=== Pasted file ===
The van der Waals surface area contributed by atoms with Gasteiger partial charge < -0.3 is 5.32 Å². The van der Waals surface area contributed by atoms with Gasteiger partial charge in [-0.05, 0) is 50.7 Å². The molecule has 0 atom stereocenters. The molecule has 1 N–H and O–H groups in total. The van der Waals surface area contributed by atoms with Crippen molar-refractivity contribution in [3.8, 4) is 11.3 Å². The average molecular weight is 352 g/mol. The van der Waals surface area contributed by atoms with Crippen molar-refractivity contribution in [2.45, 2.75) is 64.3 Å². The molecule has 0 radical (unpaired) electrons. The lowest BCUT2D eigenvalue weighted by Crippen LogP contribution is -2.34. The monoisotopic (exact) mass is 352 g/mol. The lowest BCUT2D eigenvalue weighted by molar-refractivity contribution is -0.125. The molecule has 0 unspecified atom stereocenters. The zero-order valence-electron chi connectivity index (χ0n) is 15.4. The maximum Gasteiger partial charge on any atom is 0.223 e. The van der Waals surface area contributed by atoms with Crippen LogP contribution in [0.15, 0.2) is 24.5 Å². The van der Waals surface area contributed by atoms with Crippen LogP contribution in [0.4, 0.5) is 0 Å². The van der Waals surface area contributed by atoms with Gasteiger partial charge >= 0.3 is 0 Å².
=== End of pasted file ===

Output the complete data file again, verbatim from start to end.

The van der Waals surface area contributed by atoms with Gasteiger partial charge < -0.3 is 5.32 Å². The van der Waals surface area contributed by atoms with Gasteiger partial charge in [-0.05, 0) is 50.7 Å². The molecule has 0 atom stereocenters. The molecule has 1 N–H and O–H groups in total. The van der Waals surface area contributed by atoms with Crippen molar-refractivity contribution in [3.8, 4) is 11.3 Å². The average molecular weight is 352 g/mol. The van der Waals surface area contributed by atoms with Crippen molar-refractivity contribution in [2.45, 2.75) is 64.3 Å². The molecule has 0 radical (unpaired) electrons. The lowest BCUT2D eigenvalue weighted by Crippen LogP contribution is -2.34. The monoisotopic (exact) mass is 352 g/mol. The lowest BCUT2D eigenvalue weighted by molar-refractivity contribution is -0.125. The molecule has 0 unspecified atom stereocenters. The zero-order valence-electron chi connectivity index (χ0n) is 15.4. The maximum Gasteiger partial charge on any atom is 0.223 e. The van der Waals surface area contributed by atoms with Crippen LogP contribution in [0.15, 0.2) is 24.5 Å². The van der Waals surface area contributed by atoms with Crippen LogP contribution in [0.4, 0.5) is 0 Å². The van der Waals surface area contributed by atoms with Gasteiger partial charge >= 0.3 is 0 Å².